In response, the bank claimed that in view of the receipt of the foreclosure order from the execution he acted as obligated by law, complied with the decision to impose the foreclosure, and gave notice to Adv. Afik's ex-wife “which are held by the bank ", including his joint account with his parents.
The bank argued that "not only was the bank legally obliged to give this notice, but the Execution Office even reiterated that the foreclosure would apply to the funds in the joint account, even after hearing the motion of Adv. Afik and his parents to cancel the foreclosure." Basis for an allegation that he violated the privacy of Adv. Afik and his parents, or violated the duty of confidentiality to which he owes them. According to the bank, the claim had no basis.
"The Bank acted reasonably"
Tel Aviv Magistrate's Court Judge Ilan Ronen dismissed the lawsuit of Adv. Afik and his parents, despite ruling that the bank did violate their duty of confidentiality. According to Justice Ilan, "Although the foreclosure order was restricted so that it does not apply to a joint account, it is not possible. Complain to the bank, for providing a detailed answer in its response to the foreclosure order, which indicates the existence of a joint account for Adv. Afik with his parents and even the existence of funds in the account."
Judge Ilan clarified that providing a detailed answer in such a situation, protecting the bank, exposes the claim that Adv. Afik smuggled funds into his joint account with his parents. Public interest requires that in these situations gives precedence to the desire to assist the creditor (Adv. Afik's ex-wife) to repay his debts over the debtor's right (Adv. Afik) to privacy.
Judge Ilan added that "when a bank receives a foreclosure order, and has doubts about the information it must retire in response to the foreclosure order, it must not be taken into account if for the sake of caution it chose to provide information on a reasonable scale. "Specifying the existence of joint accounts for the debtor and others, even the foreclosure order does not apply to them, it can not be said that in doing so the bank acted in bad faith and not in a reasonable manner.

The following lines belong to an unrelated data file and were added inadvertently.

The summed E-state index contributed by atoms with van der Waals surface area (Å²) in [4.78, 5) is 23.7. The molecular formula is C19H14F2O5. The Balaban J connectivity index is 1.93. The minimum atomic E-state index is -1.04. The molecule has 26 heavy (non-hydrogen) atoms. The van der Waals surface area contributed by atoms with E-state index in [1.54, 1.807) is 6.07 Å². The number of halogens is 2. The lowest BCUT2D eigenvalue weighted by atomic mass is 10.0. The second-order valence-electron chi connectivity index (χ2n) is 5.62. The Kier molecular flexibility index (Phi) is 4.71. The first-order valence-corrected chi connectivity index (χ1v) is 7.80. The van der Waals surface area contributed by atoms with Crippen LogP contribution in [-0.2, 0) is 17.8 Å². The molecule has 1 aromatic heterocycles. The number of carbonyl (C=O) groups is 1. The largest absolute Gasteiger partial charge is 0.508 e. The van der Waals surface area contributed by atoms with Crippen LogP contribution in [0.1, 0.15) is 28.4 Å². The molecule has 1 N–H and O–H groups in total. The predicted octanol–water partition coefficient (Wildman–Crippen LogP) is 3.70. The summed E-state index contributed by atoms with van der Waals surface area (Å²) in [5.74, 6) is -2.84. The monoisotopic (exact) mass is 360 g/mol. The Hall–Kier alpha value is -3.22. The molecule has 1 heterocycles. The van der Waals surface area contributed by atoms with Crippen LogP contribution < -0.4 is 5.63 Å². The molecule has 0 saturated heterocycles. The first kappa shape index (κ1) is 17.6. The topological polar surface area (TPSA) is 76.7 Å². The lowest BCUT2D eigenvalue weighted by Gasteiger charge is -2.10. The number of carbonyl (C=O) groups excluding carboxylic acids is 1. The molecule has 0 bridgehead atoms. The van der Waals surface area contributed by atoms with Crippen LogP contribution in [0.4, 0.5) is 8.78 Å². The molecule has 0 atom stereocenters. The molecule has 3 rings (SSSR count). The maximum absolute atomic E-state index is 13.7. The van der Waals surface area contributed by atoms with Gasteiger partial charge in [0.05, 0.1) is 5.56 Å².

"The bank acted in violation of the order"
Adv. Afik and his parents appealed the decision of the Magistrate's Court to the Tel Aviv District Court. Justice Sarah Dotan accepted the appeal in relation to the invasion of privacy and the breach of the duty of banking secrecy. Dotan criticized Judge Ilan's ruling, which dismissed the lawsuit on the grounds that the bank had doubts as to whether the foreclosure order also applied to joint accounts. This is despite the fact that the bank did not make such a contention at all. "It can be determined that the version adopted by the Magistrate's Court is a third version, which has no evidentiary basis, and in any case the parties did not address it," it held.